Let’s begin with the first illustration. The calculator.py module includes the subsequent lines of code. In the first line, we defined the addition of the function and multiplied for the class Calculator. Two numbers are multiplied together using the second function named “multiply”; similarly, the first function is used to get the sum of the two numbers. Both functions only return the addition and some of the supplied numbers; they do not print any output.
We have built two module functions outside of the class in which class objects of the Calculator type are created, and the addition and multiplication methods of the Calculator class are called. Verify the code in the affixed picture.
The Sum and Multiplication functions from the calculator.py module will be used in the straightforward module we are constructing, test calculator.py. The code is incredibly simple; we are just importing the Multiplication and Sum methods from the Calculator module. Following that, we ran the Sum function and supplied the 2 and 5 as parameters.
Similar to how we called the Multiplication function, we passed the parameters 5 and 3 into this module function. Using the print statement, we display the output that these functions return. Verify the code in the affixed picture.
Run the test_calculator.py module at this point to see the results. Although you can use any other tool, we are writing and running the code using the Spyder 3 tool. The output in the Spyder tool terminal is visible, as you can see. Using the calculator.py class, the function’s Multiplication output is 15, and its Sum output is 7, which is the intended result.
Now we are going to a test for Sum and Multiplication but let’s assume that we have to mock the addition and multiply functions. Mocking and mocks are very useful when we are writing tests for our modules because they allow us to isolate the test targets from their dependencies that cause less fragile tests. If we employ mocks in our unit tests, any tests that fail will do so due to a modification made to the target’s implementation.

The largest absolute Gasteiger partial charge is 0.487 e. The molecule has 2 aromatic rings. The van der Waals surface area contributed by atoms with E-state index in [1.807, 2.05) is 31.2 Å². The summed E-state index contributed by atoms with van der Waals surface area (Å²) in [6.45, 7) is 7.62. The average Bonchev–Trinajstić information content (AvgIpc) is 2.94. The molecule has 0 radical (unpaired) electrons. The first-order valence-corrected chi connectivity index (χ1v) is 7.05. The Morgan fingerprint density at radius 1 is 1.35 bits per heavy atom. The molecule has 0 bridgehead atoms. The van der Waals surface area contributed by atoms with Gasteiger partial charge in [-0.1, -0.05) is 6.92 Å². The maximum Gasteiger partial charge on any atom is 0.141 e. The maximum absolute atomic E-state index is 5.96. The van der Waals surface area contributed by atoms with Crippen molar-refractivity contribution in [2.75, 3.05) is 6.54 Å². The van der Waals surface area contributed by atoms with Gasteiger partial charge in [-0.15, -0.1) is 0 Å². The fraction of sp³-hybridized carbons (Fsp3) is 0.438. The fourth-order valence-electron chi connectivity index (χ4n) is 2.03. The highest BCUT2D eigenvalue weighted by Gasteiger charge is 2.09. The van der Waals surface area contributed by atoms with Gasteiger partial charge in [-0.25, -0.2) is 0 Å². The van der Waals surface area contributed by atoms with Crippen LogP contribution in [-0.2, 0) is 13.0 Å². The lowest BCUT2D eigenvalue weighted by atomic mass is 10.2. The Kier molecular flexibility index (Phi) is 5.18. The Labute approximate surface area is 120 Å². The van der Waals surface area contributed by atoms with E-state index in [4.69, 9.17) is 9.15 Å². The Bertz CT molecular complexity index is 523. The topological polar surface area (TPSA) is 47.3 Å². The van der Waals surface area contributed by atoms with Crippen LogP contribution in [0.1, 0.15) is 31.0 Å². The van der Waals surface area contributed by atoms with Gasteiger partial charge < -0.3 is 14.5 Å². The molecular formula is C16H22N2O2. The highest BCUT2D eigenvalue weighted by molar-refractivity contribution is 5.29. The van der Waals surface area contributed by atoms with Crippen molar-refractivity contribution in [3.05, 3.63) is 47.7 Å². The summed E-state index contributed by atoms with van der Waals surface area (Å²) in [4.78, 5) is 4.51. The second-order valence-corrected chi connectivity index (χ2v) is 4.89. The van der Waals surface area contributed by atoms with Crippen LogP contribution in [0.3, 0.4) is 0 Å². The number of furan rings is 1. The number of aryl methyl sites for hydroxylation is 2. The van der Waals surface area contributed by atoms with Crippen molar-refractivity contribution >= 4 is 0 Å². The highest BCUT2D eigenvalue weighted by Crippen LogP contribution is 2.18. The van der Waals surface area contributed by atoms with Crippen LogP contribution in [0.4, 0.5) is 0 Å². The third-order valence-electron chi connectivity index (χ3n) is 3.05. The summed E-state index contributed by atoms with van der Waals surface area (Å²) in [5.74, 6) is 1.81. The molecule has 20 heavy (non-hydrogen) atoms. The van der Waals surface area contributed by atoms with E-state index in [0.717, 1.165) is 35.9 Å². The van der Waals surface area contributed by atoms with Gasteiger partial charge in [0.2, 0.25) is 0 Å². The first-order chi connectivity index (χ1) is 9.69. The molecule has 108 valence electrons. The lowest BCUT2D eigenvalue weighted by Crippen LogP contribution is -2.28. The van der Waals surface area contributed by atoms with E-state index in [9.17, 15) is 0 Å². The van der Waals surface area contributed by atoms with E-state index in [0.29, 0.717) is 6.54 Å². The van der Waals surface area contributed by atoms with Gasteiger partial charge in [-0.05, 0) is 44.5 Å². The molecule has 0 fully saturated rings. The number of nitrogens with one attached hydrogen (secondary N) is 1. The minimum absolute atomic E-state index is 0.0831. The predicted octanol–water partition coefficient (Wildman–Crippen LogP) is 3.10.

However, we can build up the mockup in a way that might prevent tests from failing when they ought to! Let’s upgrade our test_calculator.py module to add mockup code to it. The code snapshot is shown below:
When executed, this easy test is successful. Specifying entails building a mock object with the same API/structure as the mocked object, one that will fail if it is used in a manner that deviates from the spec. The create_autospec function in the mock module is the first of two methods for accomplishing this. Let’s construct a mock object using the given function’s specification. Verify the code in the affixed picture.
Using another object as a specification, a mock object is created using the create autospec function. The signature of all functions which are called on the mock is verified first. This is advantageous because the mock function now relies on the real implementation, and we will encounter a problem if the version changes and the calculator doesn’t respect the dependents’ signatures.
When we run the above piece of code for the unit test, then, we do not find any error during execution. It means that we have passed the test. Now we have updated the code and added just a few lines. We have passed the Multiplication function to the create_autospace function and saved the output from multiplying. Verify the code in the affixed picture.
When we call the function to multiply with a single parameter and execute the code then, it raises an error on the output screen as given below:
If we don’t pass any parameter to this function, then it asks the user to enter num1 and num2 values. Verify the code in the affixed picture.
Here is the screenshot of the execution of the code:
When we pass both arguments num1 and num2, then the above test is executed successfully; the changes in the codes can be seen in the below screen:
As we previously discussed, create_autospec is one method for doing this, but another is to set autospec=True when using the patch decorator to simulate an object. We’ll return to the test_calculator module and update the code as given below screenshot. The first two lines have already been utilized in several cases. The module function name and the value true for the autspec were passed to the @mock.path method in the third code line.
In the right below, we have defined a function that is called the test_multiply where we have passed the mock object variable; later, we have to use the same variable to call the multiply function. There is a line in this code that contains an error which is the 6th line because we have to use the mockup function to operate instead of directly using the multiplication function. Verify the code in the affixed picture.
Here is the updated code. When we run this unit test, we don’t receive any error, which means that this test is passed. Verify the code in the affixed picture.
This is about the use of python autospec mocking in some of our python examples executed in the Spyder 3 python tool. All the examples used in this article are easy to do and learn. So, try out not to miss any one of these to get a better understanding.